Intercenter Agreement in Reading Doppler Embolic Signals
A Multicenter International Study
Background and Purpose Different frequencies of asymptomatic Doppler embolic signals have been reported in studies. There has been concern that different criteria for identification may account for some of this variation. A previous reproducibility study between two centers found good agreement, but no studies among large numbers of centers have been performed. We performed an international reproducibility study among nine centers, each of which had published recent studies of embolic signal detection in peer-reviewed journals.
Methods Each center performed blinded analysis of a taped audio Doppler signal composed of transcranial Doppler middle cerebral artery recordings from 6 patients with symptomatic carotid artery stenosis. The exact time of any embolic signal was recorded. Six centers also measured the intensity increase of any embolic signals detected. Interobserver agreement was determined by a method based on the proportion of specific agreement.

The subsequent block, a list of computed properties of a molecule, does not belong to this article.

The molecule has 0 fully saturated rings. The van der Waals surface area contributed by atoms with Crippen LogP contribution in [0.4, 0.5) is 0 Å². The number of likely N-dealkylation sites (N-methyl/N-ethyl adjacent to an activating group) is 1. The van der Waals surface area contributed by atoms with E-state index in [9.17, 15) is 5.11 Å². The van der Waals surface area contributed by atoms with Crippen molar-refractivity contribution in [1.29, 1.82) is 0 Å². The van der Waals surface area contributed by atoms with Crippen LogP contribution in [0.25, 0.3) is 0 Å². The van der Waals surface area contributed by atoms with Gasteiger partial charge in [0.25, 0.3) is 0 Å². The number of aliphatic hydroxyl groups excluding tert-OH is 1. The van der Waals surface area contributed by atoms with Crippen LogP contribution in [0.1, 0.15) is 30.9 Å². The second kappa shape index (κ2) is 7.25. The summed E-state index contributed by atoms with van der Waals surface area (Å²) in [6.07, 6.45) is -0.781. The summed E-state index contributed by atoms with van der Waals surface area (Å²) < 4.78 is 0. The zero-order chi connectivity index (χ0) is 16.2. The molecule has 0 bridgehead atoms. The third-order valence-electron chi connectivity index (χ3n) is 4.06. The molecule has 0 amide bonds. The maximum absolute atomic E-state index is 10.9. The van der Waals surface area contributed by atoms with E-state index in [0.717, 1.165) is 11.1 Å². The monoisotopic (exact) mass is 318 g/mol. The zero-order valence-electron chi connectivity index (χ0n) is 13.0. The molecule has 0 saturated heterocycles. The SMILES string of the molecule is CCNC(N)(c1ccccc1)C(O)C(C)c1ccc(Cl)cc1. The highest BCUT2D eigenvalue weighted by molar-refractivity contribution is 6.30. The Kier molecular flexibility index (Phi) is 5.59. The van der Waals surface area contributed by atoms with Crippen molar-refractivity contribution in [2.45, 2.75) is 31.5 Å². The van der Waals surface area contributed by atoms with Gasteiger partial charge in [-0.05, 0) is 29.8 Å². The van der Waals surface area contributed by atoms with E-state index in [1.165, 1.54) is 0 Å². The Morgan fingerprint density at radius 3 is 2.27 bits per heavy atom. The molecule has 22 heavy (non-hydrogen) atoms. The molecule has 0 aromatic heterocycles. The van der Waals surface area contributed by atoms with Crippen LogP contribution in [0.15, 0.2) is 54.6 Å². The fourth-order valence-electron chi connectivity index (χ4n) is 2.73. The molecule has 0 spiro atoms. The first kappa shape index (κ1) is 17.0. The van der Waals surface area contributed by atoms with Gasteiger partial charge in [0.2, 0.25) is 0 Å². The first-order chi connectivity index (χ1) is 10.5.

Results Seven centers reported between 39 and 55 signals, but one center reported 142 embolic signals. The probability of agreement between observers was .678, which rose to .791 when the data from the highest reporting center were excluded. Introducing a decibel threshold resulted in a significant increase in the probability of agreement; a decibel threshold of >7 dB resulted in a probability of agreement of .902. Intensity measurements made by different centers were usually highly correlated, but this was not always the case, and 3 of the 15 correlations were not significant. The absolute values of the intensities measured varied between centers by as much as 40%.
Conclusions Although most centers report similar numbers of embolic signals, some use less specific criteria and report more events. The use of a decibel threshold improves reproducibility. However, intensity thresholds developed by one center cannot be directly transferred without validation to another center; differing methods of measurement are being used, and this results in different intensity values for the same embolic signals, even when the same equipment is used.